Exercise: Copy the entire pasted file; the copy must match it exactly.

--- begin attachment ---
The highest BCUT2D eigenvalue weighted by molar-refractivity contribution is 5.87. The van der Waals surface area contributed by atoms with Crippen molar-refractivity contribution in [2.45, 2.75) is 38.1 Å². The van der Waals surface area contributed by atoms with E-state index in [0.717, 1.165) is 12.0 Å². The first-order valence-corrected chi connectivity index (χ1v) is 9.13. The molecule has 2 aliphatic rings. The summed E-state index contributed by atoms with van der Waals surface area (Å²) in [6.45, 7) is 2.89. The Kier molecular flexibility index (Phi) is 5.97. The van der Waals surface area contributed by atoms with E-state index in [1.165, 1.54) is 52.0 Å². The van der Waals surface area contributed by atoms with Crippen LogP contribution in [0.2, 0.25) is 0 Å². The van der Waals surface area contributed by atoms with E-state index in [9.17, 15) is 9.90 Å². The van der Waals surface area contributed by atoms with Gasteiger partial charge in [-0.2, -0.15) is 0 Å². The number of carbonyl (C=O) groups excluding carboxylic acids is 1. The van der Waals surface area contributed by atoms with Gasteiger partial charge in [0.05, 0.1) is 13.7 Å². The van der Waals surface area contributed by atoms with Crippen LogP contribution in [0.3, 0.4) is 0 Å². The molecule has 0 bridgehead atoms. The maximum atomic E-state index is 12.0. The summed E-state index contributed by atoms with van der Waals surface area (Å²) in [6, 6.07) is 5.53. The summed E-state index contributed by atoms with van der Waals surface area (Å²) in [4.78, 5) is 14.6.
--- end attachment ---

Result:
The highest BCUT2D eigenvalue weighted by molar-refractivity contribution is 5.87. The van der Waals surface area contributed by atoms with Crippen molar-refractivity contribution in [2.45, 2.75) is 38.1 Å². The van der Waals surface area contributed by atoms with E-state index in [0.717, 1.165) is 12.0 Å². The first-order valence-corrected chi connectivity index (χ1v) is 9.13. The molecule has 2 aliphatic rings. The summed E-state index contributed by atoms with van der Waals surface area (Å²) in [6.45, 7) is 2.89. The Kier molecular flexibility index (Phi) is 5.97. The van der Waals surface area contributed by atoms with E-state index in [1.165, 1.54) is 52.0 Å². The van der Waals surface area contributed by atoms with Crippen LogP contribution in [0.2, 0.25) is 0 Å². The van der Waals surface area contributed by atoms with E-state index in [9.17, 15) is 9.90 Å². The van der Waals surface area contributed by atoms with Gasteiger partial charge in [-0.2, -0.15) is 0 Å². The number of carbonyl (C=O) groups excluding carboxylic acids is 1. The van der Waals surface area contributed by atoms with Gasteiger partial charge in [0.05, 0.1) is 13.7 Å². The van der Waals surface area contributed by atoms with Crippen LogP contribution in [0.3, 0.4) is 0 Å². The molecule has 0 bridgehead atoms. The maximum atomic E-state index is 12.0. The summed E-state index contributed by atoms with van der Waals surface area (Å²) in [6, 6.07) is 5.53. The summed E-state index contributed by atoms with van der Waals surface area (Å²) in [4.78, 5) is 14.6.